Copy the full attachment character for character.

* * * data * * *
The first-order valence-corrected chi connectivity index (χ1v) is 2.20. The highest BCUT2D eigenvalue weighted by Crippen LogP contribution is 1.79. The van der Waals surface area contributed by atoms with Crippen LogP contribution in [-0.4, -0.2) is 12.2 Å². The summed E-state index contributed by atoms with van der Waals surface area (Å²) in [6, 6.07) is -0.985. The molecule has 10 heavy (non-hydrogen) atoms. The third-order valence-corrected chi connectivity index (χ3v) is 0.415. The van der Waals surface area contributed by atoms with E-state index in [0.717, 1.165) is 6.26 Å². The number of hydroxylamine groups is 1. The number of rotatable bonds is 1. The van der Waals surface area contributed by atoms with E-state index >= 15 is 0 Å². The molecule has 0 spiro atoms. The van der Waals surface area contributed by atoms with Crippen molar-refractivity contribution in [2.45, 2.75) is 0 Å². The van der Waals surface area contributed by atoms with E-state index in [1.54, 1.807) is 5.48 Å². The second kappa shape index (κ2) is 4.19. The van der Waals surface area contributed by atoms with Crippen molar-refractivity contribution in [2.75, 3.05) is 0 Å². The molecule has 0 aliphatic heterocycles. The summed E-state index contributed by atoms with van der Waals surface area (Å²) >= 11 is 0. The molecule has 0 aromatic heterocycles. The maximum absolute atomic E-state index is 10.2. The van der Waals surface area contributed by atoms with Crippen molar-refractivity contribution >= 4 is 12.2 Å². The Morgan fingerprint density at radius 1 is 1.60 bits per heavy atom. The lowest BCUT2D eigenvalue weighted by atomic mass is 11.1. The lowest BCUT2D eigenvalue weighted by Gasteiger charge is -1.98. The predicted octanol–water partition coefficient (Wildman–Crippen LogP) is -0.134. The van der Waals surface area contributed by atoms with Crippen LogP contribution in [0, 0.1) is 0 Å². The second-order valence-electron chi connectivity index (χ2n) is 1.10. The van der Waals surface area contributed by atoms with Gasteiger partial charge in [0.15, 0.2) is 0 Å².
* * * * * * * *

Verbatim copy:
The first-order valence-corrected chi connectivity index (χ1v) is 2.20. The highest BCUT2D eigenvalue weighted by Crippen LogP contribution is 1.79. The van der Waals surface area contributed by atoms with Crippen LogP contribution in [-0.4, -0.2) is 12.2 Å². The summed E-state index contributed by atoms with van der Waals surface area (Å²) in [6, 6.07) is -0.985. The molecule has 10 heavy (non-hydrogen) atoms. The third-order valence-corrected chi connectivity index (χ3v) is 0.415. The van der Waals surface area contributed by atoms with E-state index in [0.717, 1.165) is 6.26 Å². The number of hydroxylamine groups is 1. The number of rotatable bonds is 1. The van der Waals surface area contributed by atoms with E-state index >= 15 is 0 Å². The molecule has 0 spiro atoms. The van der Waals surface area contributed by atoms with Crippen molar-refractivity contribution in [2.45, 2.75) is 0 Å². The van der Waals surface area contributed by atoms with E-state index in [1.54, 1.807) is 5.48 Å². The second kappa shape index (κ2) is 4.19. The van der Waals surface area contributed by atoms with Crippen molar-refractivity contribution in [2.75, 3.05) is 0 Å². The molecule has 0 aliphatic heterocycles. The summed E-state index contributed by atoms with van der Waals surface area (Å²) >= 11 is 0. The molecule has 0 aromatic heterocycles. The maximum absolute atomic E-state index is 10.2. The van der Waals surface area contributed by atoms with Crippen molar-refractivity contribution >= 4 is 12.2 Å². The Morgan fingerprint density at radius 1 is 1.60 bits per heavy atom. The lowest BCUT2D eigenvalue weighted by atomic mass is 11.1. The lowest BCUT2D eigenvalue weighted by Gasteiger charge is -1.98. The predicted octanol–water partition coefficient (Wildman–Crippen LogP) is -0.134. The van der Waals surface area contributed by atoms with Crippen LogP contribution in [0, 0.1) is 0 Å². The second-order valence-electron chi connectivity index (χ2n) is 1.10. The van der Waals surface area contributed by atoms with Gasteiger partial charge in [0.15, 0.2) is 0 Å².